I'm not sure "false justifications" is the right term, but it's the closest I can think of. I'm referring to a situation in which a person has already made up his mind for reasons he won't publicly disclose, then tries to justify using specious excuses that don't hold up under scrutiny.
For example, let's suppose a new manager wants to fire an employee for reasons that would be illegal. Instead, he comes up with a laundry list of legal reasons (tardiness, improper dress, poor attitude, lack of productivity). Taken as a whole and unexamined, the list seems overwhelming and thus the dismissal justifiable. But if given the opportunity, the employee could refute each reason individually (has never actually been late, dresses the same as others in the office, is meeting all quotas and agreements, etc).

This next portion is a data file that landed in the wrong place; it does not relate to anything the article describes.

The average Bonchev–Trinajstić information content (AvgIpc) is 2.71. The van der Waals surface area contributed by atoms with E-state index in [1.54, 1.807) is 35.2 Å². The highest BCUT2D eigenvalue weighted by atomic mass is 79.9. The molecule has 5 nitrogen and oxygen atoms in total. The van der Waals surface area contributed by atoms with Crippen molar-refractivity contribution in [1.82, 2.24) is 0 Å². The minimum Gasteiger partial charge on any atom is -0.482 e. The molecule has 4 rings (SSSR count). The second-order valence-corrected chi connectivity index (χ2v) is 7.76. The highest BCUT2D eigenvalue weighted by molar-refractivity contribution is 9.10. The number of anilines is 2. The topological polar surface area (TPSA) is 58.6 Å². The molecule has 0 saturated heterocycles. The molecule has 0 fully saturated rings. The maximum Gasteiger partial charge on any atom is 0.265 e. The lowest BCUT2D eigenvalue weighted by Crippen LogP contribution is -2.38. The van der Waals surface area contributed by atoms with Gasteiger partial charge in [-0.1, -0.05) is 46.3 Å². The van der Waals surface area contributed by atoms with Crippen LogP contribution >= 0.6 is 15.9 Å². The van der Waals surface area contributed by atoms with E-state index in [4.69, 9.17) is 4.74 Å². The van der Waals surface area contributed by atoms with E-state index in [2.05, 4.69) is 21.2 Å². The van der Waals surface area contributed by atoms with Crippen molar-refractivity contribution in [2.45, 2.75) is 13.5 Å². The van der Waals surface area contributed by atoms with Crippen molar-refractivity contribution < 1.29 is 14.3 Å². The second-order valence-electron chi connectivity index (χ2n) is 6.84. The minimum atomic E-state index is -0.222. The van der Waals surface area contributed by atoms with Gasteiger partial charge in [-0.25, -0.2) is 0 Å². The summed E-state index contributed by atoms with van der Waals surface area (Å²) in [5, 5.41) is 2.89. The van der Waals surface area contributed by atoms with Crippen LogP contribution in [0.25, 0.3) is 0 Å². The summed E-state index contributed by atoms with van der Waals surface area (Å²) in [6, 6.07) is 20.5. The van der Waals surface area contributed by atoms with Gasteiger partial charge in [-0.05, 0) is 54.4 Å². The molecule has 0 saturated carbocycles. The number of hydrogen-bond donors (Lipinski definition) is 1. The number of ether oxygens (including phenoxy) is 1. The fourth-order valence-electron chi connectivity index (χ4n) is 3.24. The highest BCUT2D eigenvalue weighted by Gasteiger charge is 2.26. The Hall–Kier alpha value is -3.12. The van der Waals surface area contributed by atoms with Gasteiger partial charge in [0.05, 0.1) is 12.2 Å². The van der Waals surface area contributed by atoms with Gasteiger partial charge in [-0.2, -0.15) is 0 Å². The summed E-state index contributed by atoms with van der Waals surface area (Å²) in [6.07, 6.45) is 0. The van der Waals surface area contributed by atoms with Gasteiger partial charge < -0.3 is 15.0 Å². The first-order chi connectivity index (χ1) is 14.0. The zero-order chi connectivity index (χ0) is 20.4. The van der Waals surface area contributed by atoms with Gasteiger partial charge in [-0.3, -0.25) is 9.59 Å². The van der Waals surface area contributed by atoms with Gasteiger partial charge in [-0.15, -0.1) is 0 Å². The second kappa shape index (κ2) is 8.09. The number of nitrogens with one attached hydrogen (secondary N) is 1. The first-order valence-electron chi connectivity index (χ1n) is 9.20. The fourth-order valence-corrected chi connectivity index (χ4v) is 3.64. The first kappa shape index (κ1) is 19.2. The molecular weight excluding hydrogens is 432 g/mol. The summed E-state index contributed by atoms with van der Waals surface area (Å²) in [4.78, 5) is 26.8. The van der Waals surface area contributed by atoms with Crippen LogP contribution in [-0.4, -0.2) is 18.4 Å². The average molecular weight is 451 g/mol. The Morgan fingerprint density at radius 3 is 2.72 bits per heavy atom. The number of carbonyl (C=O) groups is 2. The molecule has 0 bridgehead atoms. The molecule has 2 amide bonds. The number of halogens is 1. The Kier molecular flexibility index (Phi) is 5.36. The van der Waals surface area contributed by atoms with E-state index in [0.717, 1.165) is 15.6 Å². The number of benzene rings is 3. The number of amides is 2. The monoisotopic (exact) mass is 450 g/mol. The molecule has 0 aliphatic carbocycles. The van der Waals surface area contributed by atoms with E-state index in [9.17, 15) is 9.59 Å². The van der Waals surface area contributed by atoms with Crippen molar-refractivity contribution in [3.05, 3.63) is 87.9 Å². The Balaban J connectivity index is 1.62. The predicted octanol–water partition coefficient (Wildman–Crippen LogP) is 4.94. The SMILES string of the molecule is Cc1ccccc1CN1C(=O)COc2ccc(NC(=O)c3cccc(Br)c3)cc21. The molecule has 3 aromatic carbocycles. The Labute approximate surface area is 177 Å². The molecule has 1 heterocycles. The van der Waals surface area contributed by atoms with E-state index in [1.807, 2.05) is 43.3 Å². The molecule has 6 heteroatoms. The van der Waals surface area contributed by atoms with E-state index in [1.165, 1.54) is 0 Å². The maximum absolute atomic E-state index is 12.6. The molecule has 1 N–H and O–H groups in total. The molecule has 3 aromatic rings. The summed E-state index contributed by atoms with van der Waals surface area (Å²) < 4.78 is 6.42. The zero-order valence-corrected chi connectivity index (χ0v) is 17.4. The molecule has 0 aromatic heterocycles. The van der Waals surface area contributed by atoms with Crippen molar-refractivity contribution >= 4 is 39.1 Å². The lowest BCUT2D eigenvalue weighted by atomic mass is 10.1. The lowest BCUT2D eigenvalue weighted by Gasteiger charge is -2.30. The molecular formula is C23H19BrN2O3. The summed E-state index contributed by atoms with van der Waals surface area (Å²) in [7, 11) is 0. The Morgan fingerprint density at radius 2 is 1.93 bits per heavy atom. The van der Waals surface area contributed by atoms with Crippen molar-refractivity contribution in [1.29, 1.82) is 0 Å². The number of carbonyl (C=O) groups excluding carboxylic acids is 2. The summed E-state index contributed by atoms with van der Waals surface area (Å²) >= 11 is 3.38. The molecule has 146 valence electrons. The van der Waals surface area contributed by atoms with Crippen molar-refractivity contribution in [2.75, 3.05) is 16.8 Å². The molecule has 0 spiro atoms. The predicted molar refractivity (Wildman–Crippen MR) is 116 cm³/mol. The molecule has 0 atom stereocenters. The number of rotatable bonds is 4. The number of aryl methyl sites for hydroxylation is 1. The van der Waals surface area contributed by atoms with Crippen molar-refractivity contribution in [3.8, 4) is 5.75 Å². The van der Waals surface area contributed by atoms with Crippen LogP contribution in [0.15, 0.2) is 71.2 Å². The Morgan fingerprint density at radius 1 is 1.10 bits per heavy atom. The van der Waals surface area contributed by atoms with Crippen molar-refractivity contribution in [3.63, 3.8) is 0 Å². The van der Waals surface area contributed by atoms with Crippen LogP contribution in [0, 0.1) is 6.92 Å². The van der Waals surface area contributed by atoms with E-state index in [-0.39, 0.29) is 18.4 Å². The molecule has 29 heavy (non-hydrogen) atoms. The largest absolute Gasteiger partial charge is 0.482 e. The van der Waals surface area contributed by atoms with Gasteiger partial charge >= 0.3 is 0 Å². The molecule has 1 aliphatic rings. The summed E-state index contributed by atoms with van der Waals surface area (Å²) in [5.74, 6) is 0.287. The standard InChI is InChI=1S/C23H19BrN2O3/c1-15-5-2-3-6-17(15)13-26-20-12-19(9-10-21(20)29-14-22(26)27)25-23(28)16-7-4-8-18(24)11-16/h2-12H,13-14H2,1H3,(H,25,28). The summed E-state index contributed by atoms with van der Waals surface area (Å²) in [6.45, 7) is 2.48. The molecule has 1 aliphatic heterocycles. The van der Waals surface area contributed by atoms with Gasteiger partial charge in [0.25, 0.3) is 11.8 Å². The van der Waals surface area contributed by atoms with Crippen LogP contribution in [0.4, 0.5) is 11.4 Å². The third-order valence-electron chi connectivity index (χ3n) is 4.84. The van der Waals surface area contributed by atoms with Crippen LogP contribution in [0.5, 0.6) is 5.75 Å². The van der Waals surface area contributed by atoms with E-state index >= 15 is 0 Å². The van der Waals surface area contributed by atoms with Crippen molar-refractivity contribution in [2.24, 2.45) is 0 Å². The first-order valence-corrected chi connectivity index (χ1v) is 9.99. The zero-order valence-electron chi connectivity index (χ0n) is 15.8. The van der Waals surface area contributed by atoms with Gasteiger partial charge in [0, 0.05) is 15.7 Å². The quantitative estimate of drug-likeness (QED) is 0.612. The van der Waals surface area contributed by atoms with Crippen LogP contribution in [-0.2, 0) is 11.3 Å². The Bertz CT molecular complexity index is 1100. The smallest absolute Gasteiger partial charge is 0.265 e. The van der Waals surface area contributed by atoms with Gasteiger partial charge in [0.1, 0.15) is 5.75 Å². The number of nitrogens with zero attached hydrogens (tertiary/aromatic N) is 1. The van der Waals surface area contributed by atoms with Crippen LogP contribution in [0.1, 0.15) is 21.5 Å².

Similarly, in political conversations a person's argument may be based on a conclusion driven by passions and beliefs, but not data. Then data is cherrypicked to prove the argument rather than forming an argument based on the data.
I'm looking for ways to describe this sort of pre-determination. Is there a language for this?